Refinements to the E.U.’s origin marking requirements have exacerbated already frayed nerves in the Middle East. The European Union is Israel’s top trading partner, and will now require marking “made in settlements” on goods produced in Israeli-owned businesses in the occupied West Bank, the Golan Heights, and East Jerusalem, lands annexed by Israel during the Six-Day War in 1967. Israel is concerned that such labels could facilitate boycotting of Israeli-made goods. Israel also points out that many Palestinians work in the settlement factories and would bear the brunt of adverse trade flow in response to the new markings.
The occupied territories account for only a small part of Israel’s trade with the European Union. However, Israel is concerned that the marking requirements could be expanded to other businesses that deal with establishments in the settlements, not just those physically located there. Should that happen, other sectors including Israel’s banks could be forced to stop doing business with the settlements or risk damaging the business they do with the European Union.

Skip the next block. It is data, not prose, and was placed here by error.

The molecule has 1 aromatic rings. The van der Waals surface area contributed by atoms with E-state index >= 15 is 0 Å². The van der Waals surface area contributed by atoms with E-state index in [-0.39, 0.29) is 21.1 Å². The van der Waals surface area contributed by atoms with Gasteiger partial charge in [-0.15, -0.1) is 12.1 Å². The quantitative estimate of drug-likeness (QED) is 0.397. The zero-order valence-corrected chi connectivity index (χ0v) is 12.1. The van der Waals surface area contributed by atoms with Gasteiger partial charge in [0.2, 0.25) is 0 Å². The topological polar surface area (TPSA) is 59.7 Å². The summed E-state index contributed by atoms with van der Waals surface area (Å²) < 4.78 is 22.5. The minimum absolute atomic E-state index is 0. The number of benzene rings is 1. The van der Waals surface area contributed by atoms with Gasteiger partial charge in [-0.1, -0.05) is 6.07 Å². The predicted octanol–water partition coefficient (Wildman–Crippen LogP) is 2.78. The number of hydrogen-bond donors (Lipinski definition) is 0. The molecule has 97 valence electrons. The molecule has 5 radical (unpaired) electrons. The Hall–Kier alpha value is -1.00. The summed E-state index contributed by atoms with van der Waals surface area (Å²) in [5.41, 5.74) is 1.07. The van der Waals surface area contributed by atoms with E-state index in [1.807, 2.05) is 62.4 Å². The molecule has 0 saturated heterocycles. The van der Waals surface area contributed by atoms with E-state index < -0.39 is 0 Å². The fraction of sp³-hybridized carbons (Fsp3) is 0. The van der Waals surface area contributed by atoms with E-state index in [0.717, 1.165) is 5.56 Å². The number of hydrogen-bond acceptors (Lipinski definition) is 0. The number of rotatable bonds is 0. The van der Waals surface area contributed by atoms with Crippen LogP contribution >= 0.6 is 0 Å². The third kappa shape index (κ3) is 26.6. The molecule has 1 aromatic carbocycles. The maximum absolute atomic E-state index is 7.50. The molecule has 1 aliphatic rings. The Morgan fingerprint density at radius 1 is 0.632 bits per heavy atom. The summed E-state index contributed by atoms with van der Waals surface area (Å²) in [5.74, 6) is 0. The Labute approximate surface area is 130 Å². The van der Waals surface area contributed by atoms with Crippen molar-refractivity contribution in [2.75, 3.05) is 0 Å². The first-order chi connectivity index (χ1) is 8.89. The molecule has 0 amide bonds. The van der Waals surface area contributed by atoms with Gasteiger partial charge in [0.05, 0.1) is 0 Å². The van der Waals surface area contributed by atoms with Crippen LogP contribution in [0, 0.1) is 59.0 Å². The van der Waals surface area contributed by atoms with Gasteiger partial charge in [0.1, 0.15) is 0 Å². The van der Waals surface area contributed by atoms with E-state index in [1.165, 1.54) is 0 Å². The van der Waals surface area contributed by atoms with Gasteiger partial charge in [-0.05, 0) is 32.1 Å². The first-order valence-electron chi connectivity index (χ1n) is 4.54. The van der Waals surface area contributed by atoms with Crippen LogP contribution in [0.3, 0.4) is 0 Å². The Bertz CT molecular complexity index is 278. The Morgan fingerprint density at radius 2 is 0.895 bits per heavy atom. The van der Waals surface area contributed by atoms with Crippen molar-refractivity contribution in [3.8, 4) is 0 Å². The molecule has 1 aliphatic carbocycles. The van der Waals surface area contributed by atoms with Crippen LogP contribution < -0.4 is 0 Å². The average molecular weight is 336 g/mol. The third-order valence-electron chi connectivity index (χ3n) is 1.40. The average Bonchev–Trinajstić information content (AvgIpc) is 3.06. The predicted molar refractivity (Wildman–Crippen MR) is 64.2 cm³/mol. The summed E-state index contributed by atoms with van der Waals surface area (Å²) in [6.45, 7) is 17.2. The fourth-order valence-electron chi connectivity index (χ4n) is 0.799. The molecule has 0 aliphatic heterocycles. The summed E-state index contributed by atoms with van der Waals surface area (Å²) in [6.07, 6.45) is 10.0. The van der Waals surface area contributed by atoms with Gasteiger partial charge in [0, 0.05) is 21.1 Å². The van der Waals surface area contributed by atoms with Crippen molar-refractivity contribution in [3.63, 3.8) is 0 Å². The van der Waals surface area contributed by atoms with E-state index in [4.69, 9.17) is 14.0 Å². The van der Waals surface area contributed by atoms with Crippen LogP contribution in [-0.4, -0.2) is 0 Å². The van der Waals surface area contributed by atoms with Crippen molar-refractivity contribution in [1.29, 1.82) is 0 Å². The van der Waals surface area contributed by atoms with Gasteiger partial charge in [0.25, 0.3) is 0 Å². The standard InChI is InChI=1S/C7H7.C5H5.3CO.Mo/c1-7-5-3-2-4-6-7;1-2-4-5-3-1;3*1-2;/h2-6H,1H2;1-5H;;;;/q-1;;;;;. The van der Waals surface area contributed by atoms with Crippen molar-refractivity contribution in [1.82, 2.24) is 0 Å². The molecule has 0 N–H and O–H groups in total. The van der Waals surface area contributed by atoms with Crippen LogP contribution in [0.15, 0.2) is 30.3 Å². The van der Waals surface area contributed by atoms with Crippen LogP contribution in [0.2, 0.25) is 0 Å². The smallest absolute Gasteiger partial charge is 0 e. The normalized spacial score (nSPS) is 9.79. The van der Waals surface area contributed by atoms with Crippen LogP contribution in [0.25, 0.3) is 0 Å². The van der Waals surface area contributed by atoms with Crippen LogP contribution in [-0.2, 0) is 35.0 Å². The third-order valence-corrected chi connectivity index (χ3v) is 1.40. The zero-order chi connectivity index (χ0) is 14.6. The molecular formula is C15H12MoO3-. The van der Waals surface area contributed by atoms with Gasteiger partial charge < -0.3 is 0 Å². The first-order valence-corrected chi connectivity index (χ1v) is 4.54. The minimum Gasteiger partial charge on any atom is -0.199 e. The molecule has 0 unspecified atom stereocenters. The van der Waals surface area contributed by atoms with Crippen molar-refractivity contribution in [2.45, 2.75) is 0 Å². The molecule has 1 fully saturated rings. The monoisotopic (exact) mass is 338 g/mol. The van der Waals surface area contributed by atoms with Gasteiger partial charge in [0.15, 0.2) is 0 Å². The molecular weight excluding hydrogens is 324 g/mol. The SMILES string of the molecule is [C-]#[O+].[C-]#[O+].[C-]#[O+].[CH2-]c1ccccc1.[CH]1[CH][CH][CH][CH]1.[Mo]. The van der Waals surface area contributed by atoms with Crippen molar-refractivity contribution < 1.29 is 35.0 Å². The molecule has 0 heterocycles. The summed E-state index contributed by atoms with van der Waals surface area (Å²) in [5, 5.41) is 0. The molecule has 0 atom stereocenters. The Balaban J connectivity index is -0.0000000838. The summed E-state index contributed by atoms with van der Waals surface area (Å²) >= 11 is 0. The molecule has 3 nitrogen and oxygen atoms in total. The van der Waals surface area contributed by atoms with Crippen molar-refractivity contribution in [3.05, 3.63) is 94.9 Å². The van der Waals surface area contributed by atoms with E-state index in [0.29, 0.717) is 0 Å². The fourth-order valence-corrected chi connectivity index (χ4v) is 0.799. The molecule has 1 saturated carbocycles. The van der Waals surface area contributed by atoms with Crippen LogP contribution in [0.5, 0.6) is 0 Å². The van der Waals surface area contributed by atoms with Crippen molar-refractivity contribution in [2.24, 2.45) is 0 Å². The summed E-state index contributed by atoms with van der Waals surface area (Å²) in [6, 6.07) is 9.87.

This move could put U.S. businesses that trade in the region in a difficult position. The United States has strong laws that prohibit the participation or enablement of any activity that promotes the boycott of Israeli goods.